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New Breadboard Adaptor PCBs

Adaptor PCBs

Scott over at Curious Inventor had some space on a multi-project PCB he was sending to Gold Phoenix and offered to do some boards for me. I whipped up several adaptors for my solderless breadboard projects. Its always a great feeling to see your projects turned into real PCBs!

In the picture here you can see six new PCB boards, the two small ones on the far right are actually Scott’s that he sent over for me to check out. The parts are also shown.  The tiny one is a tip jack adaptor and the other is a stereo headphone mini jack like the one on your PC.

My boards from left to right are, MIDI In, MIDI Out, Terminal Adaptor, and Mini Prototype board adaptors. Each of the boards is build up in the picture below

Why Adaptors
We constantly run into trouble interfacing via connectors and to devices that have stranded wires. Some interfaces are common and it would be nice to have ready made adaptors for these as well.

To make things easy and to use PCB board space efficiently I settled on a standard size of 0.75 inches by 1.50 inches. This gives space for seven (7) tenth-inch spaced connector pins and I included the two pin headers that connect into the power rail. The two pin headers help support the board when its plugged in to the breadboard.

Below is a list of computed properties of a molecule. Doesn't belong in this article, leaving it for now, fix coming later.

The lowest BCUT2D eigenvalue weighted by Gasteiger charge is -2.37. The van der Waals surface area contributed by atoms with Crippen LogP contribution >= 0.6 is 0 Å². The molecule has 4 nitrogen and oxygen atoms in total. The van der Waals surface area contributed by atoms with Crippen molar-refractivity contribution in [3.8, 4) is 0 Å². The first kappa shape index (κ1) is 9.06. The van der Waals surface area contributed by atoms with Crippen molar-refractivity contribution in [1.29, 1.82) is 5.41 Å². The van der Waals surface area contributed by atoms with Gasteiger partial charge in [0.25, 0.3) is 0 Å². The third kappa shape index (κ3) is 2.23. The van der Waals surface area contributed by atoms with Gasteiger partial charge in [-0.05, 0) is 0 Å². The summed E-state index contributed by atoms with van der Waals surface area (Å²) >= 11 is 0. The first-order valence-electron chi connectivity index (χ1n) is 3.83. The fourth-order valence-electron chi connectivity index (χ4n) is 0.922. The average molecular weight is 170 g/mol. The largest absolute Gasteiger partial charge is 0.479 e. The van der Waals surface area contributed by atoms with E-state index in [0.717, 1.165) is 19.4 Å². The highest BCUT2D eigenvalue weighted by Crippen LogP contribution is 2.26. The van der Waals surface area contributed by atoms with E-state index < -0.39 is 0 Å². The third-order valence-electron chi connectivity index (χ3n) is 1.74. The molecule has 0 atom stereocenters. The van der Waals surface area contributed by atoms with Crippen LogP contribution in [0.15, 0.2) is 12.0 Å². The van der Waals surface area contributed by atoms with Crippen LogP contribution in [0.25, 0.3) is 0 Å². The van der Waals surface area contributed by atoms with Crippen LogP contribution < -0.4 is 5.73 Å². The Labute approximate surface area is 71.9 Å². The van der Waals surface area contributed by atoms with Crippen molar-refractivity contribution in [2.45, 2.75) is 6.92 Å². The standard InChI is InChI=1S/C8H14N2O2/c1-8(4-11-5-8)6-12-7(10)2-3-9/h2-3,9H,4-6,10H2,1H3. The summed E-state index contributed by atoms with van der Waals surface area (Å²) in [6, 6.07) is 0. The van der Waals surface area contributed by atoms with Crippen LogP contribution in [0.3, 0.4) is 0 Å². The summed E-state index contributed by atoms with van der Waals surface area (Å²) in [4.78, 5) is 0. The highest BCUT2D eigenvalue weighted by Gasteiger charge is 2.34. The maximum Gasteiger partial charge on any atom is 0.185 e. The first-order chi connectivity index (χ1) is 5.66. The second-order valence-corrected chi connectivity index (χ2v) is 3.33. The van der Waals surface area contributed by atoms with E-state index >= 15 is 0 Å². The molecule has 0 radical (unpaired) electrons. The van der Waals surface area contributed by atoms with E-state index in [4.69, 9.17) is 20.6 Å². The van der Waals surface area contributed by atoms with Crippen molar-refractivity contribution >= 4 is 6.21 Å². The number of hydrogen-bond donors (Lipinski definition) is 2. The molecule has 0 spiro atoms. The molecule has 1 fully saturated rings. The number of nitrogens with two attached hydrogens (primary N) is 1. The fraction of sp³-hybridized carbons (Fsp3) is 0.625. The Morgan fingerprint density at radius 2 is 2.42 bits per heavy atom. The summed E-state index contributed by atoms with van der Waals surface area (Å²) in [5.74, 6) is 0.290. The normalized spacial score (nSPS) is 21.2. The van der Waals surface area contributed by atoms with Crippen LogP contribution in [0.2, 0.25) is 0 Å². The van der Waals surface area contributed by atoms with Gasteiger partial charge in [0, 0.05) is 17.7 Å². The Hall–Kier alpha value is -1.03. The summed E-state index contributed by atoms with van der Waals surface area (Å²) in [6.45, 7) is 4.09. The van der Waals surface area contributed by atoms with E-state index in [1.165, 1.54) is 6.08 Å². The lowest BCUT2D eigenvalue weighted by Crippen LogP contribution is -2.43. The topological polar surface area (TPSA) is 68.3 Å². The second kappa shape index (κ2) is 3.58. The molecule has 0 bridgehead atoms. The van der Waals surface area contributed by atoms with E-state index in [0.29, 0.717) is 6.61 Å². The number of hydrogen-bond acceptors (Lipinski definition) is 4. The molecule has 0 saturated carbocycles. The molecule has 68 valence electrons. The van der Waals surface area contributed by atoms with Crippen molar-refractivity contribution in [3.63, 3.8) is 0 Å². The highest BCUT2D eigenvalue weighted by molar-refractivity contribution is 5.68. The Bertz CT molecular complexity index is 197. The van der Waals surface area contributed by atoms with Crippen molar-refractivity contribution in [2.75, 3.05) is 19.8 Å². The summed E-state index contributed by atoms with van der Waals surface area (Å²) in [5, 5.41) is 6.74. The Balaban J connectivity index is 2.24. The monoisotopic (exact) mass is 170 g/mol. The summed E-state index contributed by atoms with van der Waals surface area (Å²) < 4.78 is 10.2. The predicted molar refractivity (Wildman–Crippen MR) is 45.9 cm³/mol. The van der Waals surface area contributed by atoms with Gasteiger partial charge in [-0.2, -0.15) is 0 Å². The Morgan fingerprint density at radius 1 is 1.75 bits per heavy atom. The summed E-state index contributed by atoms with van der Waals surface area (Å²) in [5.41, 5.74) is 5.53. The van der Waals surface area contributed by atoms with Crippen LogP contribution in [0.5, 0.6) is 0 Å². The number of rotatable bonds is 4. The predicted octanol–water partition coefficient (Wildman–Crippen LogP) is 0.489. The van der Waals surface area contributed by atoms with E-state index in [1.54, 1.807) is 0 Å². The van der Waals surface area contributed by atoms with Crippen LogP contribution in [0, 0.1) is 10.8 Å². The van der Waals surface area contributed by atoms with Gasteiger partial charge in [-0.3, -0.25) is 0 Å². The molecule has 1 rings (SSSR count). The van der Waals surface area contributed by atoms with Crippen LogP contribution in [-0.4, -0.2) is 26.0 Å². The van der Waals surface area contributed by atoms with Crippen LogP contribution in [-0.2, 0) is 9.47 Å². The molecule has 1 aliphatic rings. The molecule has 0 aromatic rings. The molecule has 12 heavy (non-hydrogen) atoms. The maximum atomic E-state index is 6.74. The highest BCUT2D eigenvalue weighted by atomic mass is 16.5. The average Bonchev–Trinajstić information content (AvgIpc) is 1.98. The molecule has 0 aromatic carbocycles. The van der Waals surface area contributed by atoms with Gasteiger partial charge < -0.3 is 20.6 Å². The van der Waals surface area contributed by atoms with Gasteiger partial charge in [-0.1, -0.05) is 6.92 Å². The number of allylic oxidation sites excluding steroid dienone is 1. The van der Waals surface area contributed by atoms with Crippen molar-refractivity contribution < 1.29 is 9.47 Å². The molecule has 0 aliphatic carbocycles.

Adaptors on Breadboard2

Here are the adaptors all build up and plugged into a small breadboard.

AudioAndTipJackAdaptorHeadphone Jack Adaptor
This small PCB done by Scott at Curious Inventor just has three pins to plug in, Left, Right and Ground. Using this adaptor you can connect audio sources or outputs from your breadboard. Finally I will have a nice way to get audio in and out of my projects. In the past I have used a scrounged connector that kept popping off the breadboard because its leads were two short.

Tip Jack Adaptor
The little black thing on the tiny PCB is a tip jack connector. This accepts the probe tip from your typical DVM. Instead of finding a clip lead or trying to hold two connections at once you can plug in this little adaptor to connect your meter.

At first I did not think this would be all that handy but now that I have build it I am sure it will be very handy.


Mini Prototype Board Adaptor
This one lets you build small circuits to reuse on your breadboards. I did it first as a quick use of the base PCB design for all the adaptors. It would also work well for 0.1 inch spaced parts. The pads are connected much like the solderless breadboard. The power rails are passed down the center of the board and the two rows are connected so that you can reach the signals of a 0.3 inch spaced IC and the seven pin connector.

I plan to build up an adjustable current sink circuit I tend to use often in my projects to test power supplies and LEDs for my first use of this adaptor.

Screw Terminal Adaptor